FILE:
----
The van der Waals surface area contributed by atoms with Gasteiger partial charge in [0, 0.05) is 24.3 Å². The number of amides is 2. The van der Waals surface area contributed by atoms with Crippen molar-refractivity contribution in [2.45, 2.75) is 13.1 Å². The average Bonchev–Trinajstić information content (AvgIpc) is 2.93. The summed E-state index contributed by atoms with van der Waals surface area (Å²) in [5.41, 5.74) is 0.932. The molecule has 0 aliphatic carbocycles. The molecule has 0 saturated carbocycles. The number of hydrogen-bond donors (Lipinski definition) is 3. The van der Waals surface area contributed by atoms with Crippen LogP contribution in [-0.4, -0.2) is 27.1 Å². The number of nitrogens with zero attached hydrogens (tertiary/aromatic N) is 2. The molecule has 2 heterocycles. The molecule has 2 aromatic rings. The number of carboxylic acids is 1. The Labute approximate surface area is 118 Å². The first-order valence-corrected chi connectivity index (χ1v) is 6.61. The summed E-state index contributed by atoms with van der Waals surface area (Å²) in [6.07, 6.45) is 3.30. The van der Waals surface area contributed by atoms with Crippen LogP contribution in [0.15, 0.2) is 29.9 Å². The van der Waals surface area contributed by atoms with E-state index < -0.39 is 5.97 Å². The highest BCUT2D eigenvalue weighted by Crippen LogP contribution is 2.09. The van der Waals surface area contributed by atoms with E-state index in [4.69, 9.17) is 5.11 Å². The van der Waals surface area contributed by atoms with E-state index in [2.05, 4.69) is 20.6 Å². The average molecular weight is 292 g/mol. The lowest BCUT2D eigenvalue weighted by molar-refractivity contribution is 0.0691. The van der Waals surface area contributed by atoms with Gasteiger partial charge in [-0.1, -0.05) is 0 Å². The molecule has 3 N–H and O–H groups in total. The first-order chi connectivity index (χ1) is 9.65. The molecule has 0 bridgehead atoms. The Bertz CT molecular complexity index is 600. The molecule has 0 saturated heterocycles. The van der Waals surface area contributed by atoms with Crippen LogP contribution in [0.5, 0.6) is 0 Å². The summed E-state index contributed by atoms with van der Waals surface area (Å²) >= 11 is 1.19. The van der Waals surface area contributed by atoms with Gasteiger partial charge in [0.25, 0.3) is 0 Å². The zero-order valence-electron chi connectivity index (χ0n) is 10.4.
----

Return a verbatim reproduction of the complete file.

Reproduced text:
The van der Waals surface area contributed by atoms with Gasteiger partial charge in [0, 0.05) is 24.3 Å². The number of amides is 2. The van der Waals surface area contributed by atoms with Crippen molar-refractivity contribution in [2.45, 2.75) is 13.1 Å². The average Bonchev–Trinajstić information content (AvgIpc) is 2.93. The summed E-state index contributed by atoms with van der Waals surface area (Å²) in [5.41, 5.74) is 0.932. The molecule has 0 aliphatic carbocycles. The molecule has 0 saturated carbocycles. The number of hydrogen-bond donors (Lipinski definition) is 3. The van der Waals surface area contributed by atoms with Crippen LogP contribution in [-0.4, -0.2) is 27.1 Å². The number of nitrogens with zero attached hydrogens (tertiary/aromatic N) is 2. The molecule has 2 heterocycles. The molecule has 2 aromatic rings. The number of carboxylic acids is 1. The Labute approximate surface area is 118 Å². The first-order valence-corrected chi connectivity index (χ1v) is 6.61. The summed E-state index contributed by atoms with van der Waals surface area (Å²) in [6.07, 6.45) is 3.30. The van der Waals surface area contributed by atoms with Crippen LogP contribution in [0.15, 0.2) is 29.9 Å². The van der Waals surface area contributed by atoms with E-state index < -0.39 is 5.97 Å². The highest BCUT2D eigenvalue weighted by Crippen LogP contribution is 2.09. The van der Waals surface area contributed by atoms with E-state index in [4.69, 9.17) is 5.11 Å². The van der Waals surface area contributed by atoms with E-state index in [2.05, 4.69) is 20.6 Å². The average molecular weight is 292 g/mol. The lowest BCUT2D eigenvalue weighted by molar-refractivity contribution is 0.0691. The van der Waals surface area contributed by atoms with Gasteiger partial charge in [-0.1, -0.05) is 0 Å². The molecule has 3 N–H and O–H groups in total. The first-order chi connectivity index (χ1) is 9.65. The molecule has 0 bridgehead atoms. The Bertz CT molecular complexity index is 600. The molecule has 0 saturated heterocycles. The van der Waals surface area contributed by atoms with Crippen LogP contribution in [0.5, 0.6) is 0 Å². The summed E-state index contributed by atoms with van der Waals surface area (Å²) >= 11 is 1.19. The van der Waals surface area contributed by atoms with Gasteiger partial charge in [0.25, 0.3) is 0 Å². The zero-order valence-electron chi connectivity index (χ0n) is 10.4.